The King’s Speech


This is a movie about courage.  OK, it’s also a movie about love, friendship, responsibility, and heroism.  But first and foremost, it’s about courage.

We all know the story about how Edward VIII abdicated the throne for American Wallis Simpson, in favor of his brother (Colin Firth) who would become George VI.  It was a good trade for Britain.  Nazi sympathizer Edward would rootlessly and pointlessly travel the world as the Duke of Windsor, while George would go on to hold the Empire  together during WWII, if not afterwards.

What people don’t remember, although it was painfully obvious to those who heard him speak, was that George was a stammerer.  A major handicap for a prince whose main function was to speak at public events.  A serious morale-killer for a nation who would look to him to boost spirits and to, as George puts it, “speak for them.”

Elizabeth (Helena Bonham Carter), the current Elizabeth II’s mother, would seek out the help of one Lionel Logue (Geoffrey Rush), a speech therapist with experience helping shell-shocked WWI veterans overcome their own stammers.  His methods involved a sympathetic ear and friendship with his patients as much as physical training, and some of the films funniest moments come from the comedy of manners that results from a friendship between royalty and commoner.

George, never meant to be king, never trained to be king, and plagued by private self-doubt about his ability to carry out his duties, watches in horror as events move him closer to the crown, and to a position whose one duty he seems incapable of fulfilling, in an hour when much rests on that one responsibility.  The courage that he shows in facing it down stands in stark contrast to Edward’s abdication of it, long before his formal abdication.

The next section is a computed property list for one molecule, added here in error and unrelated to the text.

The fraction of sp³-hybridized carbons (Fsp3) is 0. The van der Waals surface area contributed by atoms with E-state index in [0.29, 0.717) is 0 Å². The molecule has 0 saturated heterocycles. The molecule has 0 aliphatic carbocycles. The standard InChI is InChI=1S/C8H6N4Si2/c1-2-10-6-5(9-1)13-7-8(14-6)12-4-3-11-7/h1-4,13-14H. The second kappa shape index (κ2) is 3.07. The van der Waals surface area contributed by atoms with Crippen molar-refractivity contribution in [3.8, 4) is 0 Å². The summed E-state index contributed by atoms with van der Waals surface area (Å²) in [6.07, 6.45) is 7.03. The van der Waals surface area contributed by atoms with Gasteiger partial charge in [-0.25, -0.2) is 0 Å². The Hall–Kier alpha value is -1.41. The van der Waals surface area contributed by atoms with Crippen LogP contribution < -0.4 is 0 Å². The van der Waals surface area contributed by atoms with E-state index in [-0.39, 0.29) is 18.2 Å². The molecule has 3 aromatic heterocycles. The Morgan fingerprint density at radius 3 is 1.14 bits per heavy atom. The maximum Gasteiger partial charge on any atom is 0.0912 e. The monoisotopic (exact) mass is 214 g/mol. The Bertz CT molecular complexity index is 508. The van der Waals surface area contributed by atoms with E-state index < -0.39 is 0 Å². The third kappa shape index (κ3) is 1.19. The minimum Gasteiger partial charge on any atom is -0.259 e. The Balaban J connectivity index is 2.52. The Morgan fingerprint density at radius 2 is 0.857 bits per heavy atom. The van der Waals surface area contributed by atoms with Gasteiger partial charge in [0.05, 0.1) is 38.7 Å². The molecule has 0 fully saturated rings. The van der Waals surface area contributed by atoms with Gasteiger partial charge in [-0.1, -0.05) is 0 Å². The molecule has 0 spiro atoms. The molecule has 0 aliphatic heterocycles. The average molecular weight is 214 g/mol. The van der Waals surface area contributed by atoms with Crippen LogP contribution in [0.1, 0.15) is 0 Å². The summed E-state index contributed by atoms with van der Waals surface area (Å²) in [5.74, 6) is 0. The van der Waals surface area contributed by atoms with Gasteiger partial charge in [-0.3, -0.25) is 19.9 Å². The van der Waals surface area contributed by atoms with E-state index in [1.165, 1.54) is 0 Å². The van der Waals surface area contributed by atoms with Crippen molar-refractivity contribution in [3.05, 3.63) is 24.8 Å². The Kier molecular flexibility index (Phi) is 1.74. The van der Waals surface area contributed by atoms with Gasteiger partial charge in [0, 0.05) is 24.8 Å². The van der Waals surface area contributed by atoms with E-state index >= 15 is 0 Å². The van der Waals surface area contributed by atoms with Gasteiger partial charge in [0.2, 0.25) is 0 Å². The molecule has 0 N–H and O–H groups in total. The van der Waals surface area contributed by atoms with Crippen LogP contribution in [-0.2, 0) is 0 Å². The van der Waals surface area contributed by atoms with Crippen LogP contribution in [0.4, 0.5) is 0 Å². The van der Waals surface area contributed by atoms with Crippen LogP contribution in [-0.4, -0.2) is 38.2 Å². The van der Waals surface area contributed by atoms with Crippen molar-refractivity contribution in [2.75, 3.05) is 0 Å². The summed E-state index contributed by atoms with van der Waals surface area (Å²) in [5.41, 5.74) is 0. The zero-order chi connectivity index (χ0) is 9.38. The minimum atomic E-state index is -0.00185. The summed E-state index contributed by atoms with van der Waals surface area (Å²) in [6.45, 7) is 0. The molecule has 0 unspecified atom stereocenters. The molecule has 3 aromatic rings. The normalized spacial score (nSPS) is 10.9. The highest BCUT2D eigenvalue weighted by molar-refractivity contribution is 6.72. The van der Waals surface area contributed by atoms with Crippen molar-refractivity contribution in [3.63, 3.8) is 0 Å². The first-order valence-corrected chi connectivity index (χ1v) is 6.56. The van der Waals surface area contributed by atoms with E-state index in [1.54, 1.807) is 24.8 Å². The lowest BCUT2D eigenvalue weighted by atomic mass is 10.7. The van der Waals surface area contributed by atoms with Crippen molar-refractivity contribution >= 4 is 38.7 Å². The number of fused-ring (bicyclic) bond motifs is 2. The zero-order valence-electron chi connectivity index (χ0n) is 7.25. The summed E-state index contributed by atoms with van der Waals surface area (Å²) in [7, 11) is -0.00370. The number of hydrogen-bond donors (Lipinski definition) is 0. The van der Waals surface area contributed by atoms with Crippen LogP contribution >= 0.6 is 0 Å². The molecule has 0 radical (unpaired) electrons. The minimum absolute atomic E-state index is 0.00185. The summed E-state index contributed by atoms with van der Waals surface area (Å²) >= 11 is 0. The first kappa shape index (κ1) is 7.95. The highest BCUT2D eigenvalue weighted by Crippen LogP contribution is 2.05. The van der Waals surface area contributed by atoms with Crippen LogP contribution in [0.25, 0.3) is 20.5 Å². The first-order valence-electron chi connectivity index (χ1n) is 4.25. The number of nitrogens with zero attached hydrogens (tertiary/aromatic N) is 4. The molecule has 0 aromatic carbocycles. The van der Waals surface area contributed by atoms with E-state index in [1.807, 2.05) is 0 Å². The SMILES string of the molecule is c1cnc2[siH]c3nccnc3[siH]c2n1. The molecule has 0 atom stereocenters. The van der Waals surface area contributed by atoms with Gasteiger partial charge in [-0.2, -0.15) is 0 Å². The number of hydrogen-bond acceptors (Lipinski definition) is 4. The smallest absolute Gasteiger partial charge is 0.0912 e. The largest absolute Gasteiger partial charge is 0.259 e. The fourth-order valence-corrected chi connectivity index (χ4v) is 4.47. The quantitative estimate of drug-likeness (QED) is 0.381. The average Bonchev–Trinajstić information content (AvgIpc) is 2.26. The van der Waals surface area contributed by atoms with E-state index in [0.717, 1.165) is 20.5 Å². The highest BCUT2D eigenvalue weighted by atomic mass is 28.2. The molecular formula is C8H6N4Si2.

The performances are stellar, all the moreso since they have to overcome what we do know of the current set of royals, and present us their parents and grandparents.  For those of us who only know the Queen Mother as the short, plump presence next to the Queen in the Royal Box, Carter shows us an early middle-aged woman, still young enough to be vivacious, but with some of the steel that she would show later on. Ironic then, that after we know what she thought of Edward, we see her with her children, Elizabeth and Margaret, not knowing that for her family, the worst is yet to come, and that she’ll live to see it.

None of us will every have George’s responsibility, but Firth’s portrayal allows us to identify with the head of the British Empire in his struggle to connect with people like ourselves.  Yet it’s in no small measure Logue’s insistence on friendship rather than submission, that allows us to see the Prince, and then the King, as a human being rather than a human flag.  Rush brings a dignity and a humanity to the role of an everyman who knows his place, but refuses to be intimidated by royalty.

As historical pictures do, the film plays fast and loose with some of the surrounding facts.  In the movie, Elizabeth approaches Logue in the 30s; in fact, most of Logue’s work would be done by the time George took the throne.  While it explains the C.V.O., it leaves us with the impression that it’s a knighthood – in reference to some by-play earlier in the film – when in fact, CVO is short for “Commander of the Victorian Order,” where only recipients of the two higher ranks, Knight’s Cross and Grand Cross, are knights.  There’s a scene where a BBC official, having only just met the King, shakes hands with him, which I believe would be most unlikely.

But these are quibbles.  Logue was there with George, alone, as he makes his crucial September 3, 1939 speech upon Britain’s entering the war, and was there with him for his subsequent speeches, as well.  Listen to the record of the actual speech, and you’ll hear it in a wholly different way.

In an era when a president speaks over the people in service of his ambition, it’s important to remember a time when a king spoke to his people in service to his country.